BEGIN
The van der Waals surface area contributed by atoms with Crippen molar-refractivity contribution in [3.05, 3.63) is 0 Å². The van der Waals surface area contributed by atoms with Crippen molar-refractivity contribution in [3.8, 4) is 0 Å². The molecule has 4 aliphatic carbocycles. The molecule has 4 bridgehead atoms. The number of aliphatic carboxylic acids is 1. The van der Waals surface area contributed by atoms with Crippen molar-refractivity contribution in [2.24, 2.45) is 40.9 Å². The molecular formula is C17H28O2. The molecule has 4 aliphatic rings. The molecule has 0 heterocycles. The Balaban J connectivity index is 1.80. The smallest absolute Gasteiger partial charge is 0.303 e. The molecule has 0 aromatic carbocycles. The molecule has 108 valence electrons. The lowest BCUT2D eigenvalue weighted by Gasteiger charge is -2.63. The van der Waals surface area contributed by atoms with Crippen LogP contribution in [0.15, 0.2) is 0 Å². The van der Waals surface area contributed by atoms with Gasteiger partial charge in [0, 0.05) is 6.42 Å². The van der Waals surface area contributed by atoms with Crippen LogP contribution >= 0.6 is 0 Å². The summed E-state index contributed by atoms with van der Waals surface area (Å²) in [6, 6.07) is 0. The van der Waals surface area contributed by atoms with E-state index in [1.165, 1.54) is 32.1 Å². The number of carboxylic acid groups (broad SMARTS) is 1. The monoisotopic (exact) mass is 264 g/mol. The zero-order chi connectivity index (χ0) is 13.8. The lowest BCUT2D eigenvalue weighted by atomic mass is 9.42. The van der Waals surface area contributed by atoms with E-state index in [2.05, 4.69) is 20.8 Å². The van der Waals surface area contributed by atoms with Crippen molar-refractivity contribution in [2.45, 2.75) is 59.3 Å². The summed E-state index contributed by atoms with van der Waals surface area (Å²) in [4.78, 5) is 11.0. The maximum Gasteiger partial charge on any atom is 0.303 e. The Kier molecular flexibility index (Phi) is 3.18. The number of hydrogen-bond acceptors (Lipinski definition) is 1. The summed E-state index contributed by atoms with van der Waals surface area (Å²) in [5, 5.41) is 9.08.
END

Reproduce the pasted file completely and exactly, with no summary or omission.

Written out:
The van der Waals surface area contributed by atoms with Crippen molar-refractivity contribution in [3.05, 3.63) is 0 Å². The van der Waals surface area contributed by atoms with Crippen molar-refractivity contribution in [3.8, 4) is 0 Å². The molecule has 4 aliphatic carbocycles. The molecule has 4 bridgehead atoms. The number of aliphatic carboxylic acids is 1. The van der Waals surface area contributed by atoms with Crippen molar-refractivity contribution in [2.24, 2.45) is 40.9 Å². The molecular formula is C17H28O2. The molecule has 4 aliphatic rings. The molecule has 0 heterocycles. The Balaban J connectivity index is 1.80. The smallest absolute Gasteiger partial charge is 0.303 e. The molecule has 0 aromatic carbocycles. The molecule has 108 valence electrons. The lowest BCUT2D eigenvalue weighted by Gasteiger charge is -2.63. The van der Waals surface area contributed by atoms with Crippen LogP contribution in [0.15, 0.2) is 0 Å². The van der Waals surface area contributed by atoms with Gasteiger partial charge in [0, 0.05) is 6.42 Å². The van der Waals surface area contributed by atoms with Crippen LogP contribution >= 0.6 is 0 Å². The summed E-state index contributed by atoms with van der Waals surface area (Å²) in [6, 6.07) is 0. The van der Waals surface area contributed by atoms with E-state index in [1.165, 1.54) is 32.1 Å². The number of carboxylic acid groups (broad SMARTS) is 1. The monoisotopic (exact) mass is 264 g/mol. The zero-order chi connectivity index (χ0) is 13.8. The lowest BCUT2D eigenvalue weighted by atomic mass is 9.42. The van der Waals surface area contributed by atoms with E-state index in [2.05, 4.69) is 20.8 Å². The van der Waals surface area contributed by atoms with Crippen molar-refractivity contribution in [2.45, 2.75) is 59.3 Å². The summed E-state index contributed by atoms with van der Waals surface area (Å²) in [4.78, 5) is 11.0. The maximum Gasteiger partial charge on any atom is 0.303 e. The Kier molecular flexibility index (Phi) is 3.18. The number of hydrogen-bond acceptors (Lipinski definition) is 1. The summed E-state index contributed by atoms with van der Waals surface area (Å²) in [5, 5.41) is 9.08.